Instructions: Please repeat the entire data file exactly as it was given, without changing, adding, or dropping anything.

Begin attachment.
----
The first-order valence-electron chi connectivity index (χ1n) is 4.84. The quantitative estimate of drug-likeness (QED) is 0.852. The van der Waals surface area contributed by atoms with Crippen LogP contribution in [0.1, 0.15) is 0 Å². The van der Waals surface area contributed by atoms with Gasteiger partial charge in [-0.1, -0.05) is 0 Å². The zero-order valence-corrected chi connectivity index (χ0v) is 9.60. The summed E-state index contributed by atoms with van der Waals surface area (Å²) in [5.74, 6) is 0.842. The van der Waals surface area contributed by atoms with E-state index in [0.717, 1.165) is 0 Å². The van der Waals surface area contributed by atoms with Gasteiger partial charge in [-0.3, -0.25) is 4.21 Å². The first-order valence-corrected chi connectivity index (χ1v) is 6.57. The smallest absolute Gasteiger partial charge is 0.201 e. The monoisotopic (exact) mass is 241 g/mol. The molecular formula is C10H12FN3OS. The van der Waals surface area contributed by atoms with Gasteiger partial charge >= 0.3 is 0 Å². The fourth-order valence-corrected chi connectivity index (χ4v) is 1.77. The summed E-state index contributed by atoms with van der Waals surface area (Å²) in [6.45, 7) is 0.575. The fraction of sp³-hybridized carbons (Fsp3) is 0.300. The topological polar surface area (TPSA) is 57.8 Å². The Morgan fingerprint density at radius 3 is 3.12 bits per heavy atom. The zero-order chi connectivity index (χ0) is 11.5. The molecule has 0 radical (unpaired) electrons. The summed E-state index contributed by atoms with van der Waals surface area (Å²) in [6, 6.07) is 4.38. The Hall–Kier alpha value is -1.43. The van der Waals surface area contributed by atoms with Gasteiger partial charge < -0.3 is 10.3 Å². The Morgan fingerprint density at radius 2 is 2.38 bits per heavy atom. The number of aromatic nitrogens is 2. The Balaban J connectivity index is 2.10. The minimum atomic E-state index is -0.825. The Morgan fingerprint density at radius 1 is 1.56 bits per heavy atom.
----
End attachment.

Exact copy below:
The first-order valence-electron chi connectivity index (χ1n) is 4.84. The quantitative estimate of drug-likeness (QED) is 0.852. The van der Waals surface area contributed by atoms with Crippen LogP contribution in [0.1, 0.15) is 0 Å². The van der Waals surface area contributed by atoms with Gasteiger partial charge in [-0.1, -0.05) is 0 Å². The zero-order valence-corrected chi connectivity index (χ0v) is 9.60. The summed E-state index contributed by atoms with van der Waals surface area (Å²) in [5.74, 6) is 0.842. The van der Waals surface area contributed by atoms with E-state index in [0.717, 1.165) is 0 Å². The van der Waals surface area contributed by atoms with Gasteiger partial charge in [-0.3, -0.25) is 4.21 Å². The first-order valence-corrected chi connectivity index (χ1v) is 6.57. The smallest absolute Gasteiger partial charge is 0.201 e. The monoisotopic (exact) mass is 241 g/mol. The molecular formula is C10H12FN3OS. The van der Waals surface area contributed by atoms with Gasteiger partial charge >= 0.3 is 0 Å². The fourth-order valence-corrected chi connectivity index (χ4v) is 1.77. The summed E-state index contributed by atoms with van der Waals surface area (Å²) in [6.45, 7) is 0.575. The fraction of sp³-hybridized carbons (Fsp3) is 0.300. The topological polar surface area (TPSA) is 57.8 Å². The Morgan fingerprint density at radius 3 is 3.12 bits per heavy atom. The zero-order chi connectivity index (χ0) is 11.5. The molecule has 0 radical (unpaired) electrons. The summed E-state index contributed by atoms with van der Waals surface area (Å²) in [6, 6.07) is 4.38. The Hall–Kier alpha value is -1.43. The van der Waals surface area contributed by atoms with Gasteiger partial charge < -0.3 is 10.3 Å². The Morgan fingerprint density at radius 2 is 2.38 bits per heavy atom. The number of aromatic nitrogens is 2. The Balaban J connectivity index is 2.10. The minimum atomic E-state index is -0.825. The Morgan fingerprint density at radius 1 is 1.56 bits per heavy atom.